Another object of this invention is to provide a collapsible, vertically adjustable seat for cargo carrying vehicles wherein the seat portion is vertically adjustable by pneumatic means and the backrest portion is fixedly attached to the underside of the cover of the enclosure.

An additional object of this invention is to provide a collapsible, vertically adjustable seat for cargo carrying vehicles wherein movement of the enclosure is restricted from a closed position to a substantially upright position.

These and other objects may be accomplished by means of a totally enclosed, collapsible seat wherein the enclosure consists of a floor, a a frontwall, a backwall, two endwalls, and a top pivotally attached to the hackwall of the enclosure. Attached to the floor of the enclosure are two pairs of telescoping legs, each leg having an airtight, vertically adjustable pneumatic cylinder which is interconnected with the other cylinder forming the pair. Attached to the movable portion of the telescoping legs at either end is a seat, therefore, when air is forced into the cylinder, the cylinder portion of the legs and seat will move upwardly and when air is removed from the cylinder, the legs will telescope and the seat will move downwardly. A backrest is fixedly attached to the underside of the top of the enclosure and means are provided whereby movement of the enclosure top is limited to movement from a closed position to a substantially upright position. Each pair of telescoping legs is connected at the top by an armrest which may or may not interconnect the pneumatic cylinders of each telescoping leg.

While the seats may be of any desired length and height, the width, the distance between the hackwall and the frontwall is sufficient to provide for leg space between the front edge of the seat and the frontwall.

The seat enclosures are so constructed that when the enclosure is in a closed position the top of the seat will provide a flat surface capable of holding cargo and which, therefore, reduces the cargo carrying capacity of the vehicle to a minimum.

The novel features of this invention both as to the manner of construction or organization as well as the operation will be better understood with reference to the following description and drawings. It is to be understood. however, that the description and drawings are for the purpose of illustration only, and not intended to be definitive as to the scope of this invention.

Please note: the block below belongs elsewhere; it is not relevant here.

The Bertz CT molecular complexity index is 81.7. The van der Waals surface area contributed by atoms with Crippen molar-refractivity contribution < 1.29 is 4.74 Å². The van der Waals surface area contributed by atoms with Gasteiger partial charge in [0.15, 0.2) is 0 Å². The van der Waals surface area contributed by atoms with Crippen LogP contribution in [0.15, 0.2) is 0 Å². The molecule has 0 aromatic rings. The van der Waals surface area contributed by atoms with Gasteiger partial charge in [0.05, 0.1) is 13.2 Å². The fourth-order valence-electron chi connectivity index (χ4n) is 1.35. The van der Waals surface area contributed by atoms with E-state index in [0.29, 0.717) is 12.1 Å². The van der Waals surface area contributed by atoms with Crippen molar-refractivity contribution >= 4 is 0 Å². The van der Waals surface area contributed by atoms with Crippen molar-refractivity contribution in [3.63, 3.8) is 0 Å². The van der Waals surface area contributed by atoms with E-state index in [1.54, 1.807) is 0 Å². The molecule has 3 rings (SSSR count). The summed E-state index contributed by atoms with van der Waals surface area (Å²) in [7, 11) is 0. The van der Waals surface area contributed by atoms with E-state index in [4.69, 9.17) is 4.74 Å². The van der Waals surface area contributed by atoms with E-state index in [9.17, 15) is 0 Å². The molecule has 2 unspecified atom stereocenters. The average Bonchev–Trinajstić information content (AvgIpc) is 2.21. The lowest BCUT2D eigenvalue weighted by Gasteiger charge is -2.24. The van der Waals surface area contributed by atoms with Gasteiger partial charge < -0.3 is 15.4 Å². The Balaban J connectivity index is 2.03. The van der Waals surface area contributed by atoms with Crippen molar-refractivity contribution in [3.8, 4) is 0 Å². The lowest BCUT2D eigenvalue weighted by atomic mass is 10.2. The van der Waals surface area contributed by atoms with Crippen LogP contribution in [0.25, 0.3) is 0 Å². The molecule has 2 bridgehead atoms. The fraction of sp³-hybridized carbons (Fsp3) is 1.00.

DRAWINGS OF THE INVENTION In the drawings:

FIG. 1 is a perspective view of the collapsible seat enclosure in a closed position.

FIG. 2 is a side elevational view of the collapsible seat of the invention in closed position placed in a cargo carrying vehicle shown in cut away form.

FIG. 3 is a side elevational view as in FIG. 2 but with the seat enclosure in an upright position.

FIG. 4 is a front elevational view of the collapsible seat in an upright position with the frontwall of the enclosure being removed.

FIG. 5 is an end elevational view of the collapsible seat in an upright position with the forward endwall being removed.

FIG. 6 is an end elevational view of the collapsible seat in the closed position with the forward endwall being removed.

FIG. 7 is a vertical, sectional view of one pair of interconnected telescoping legs.

DETAILED DESCRIPTION Referring now to the drawings:

There is shown in FIG. 1 a perspective view of the enclosure having a frontwall 11, a hackwall 12 (not shown), a floor 13, two endwalls l4, and a cover l which is pivotally attached to the hackwall by means of hinges 16 or other appropriate means.

The versatility of the collapsible seat is shown in FIGS. 2 and 3 which consist of a cargo carrying vehicle 17 in partial form having a cut away bed portion I8 into which the collapsible seat enclosures are placed. FIGS. 2 and 3 represent only one of any number of configurations into which the seats can he placed and the arrangement is illustrative only. As illustrated in FIG. 2, when the cover of the enclosure is in a closed position, a flat surface area is available for loading cargo which is below the sidewalls 19 of the vehicle bed 18.

When the enclosure cover is raised to an upright position and the telescoping legs pneumatically filled as will be described hereinafter, a seating system becomes readily available as illustrated in FIG. 3. FIG. 3 illustrates a backrest 20 and a headrest 2|, an armrest 22 connecting the top of the cylinder portion 23 of one pair of telescoping legs and also containing interconnecting air means 24.

The actual seating arrangement of the collapsible seat and the positioning of the seat in the closed position can best be illustrated with reference to FIGS. 4, 5 and 6. As previously indicated, the enclosure consists of a frontwall ll (omitted from FIG. 4), a hackwall 12, a floor 13, two endwalls l4, and a cover I5 which is pivotally connected to the hackwall by a hinge or other connecting means 16. Also contained on the cover of 3 the enclosure may be a lip 25 to insure proper positioning of the cover in closed position.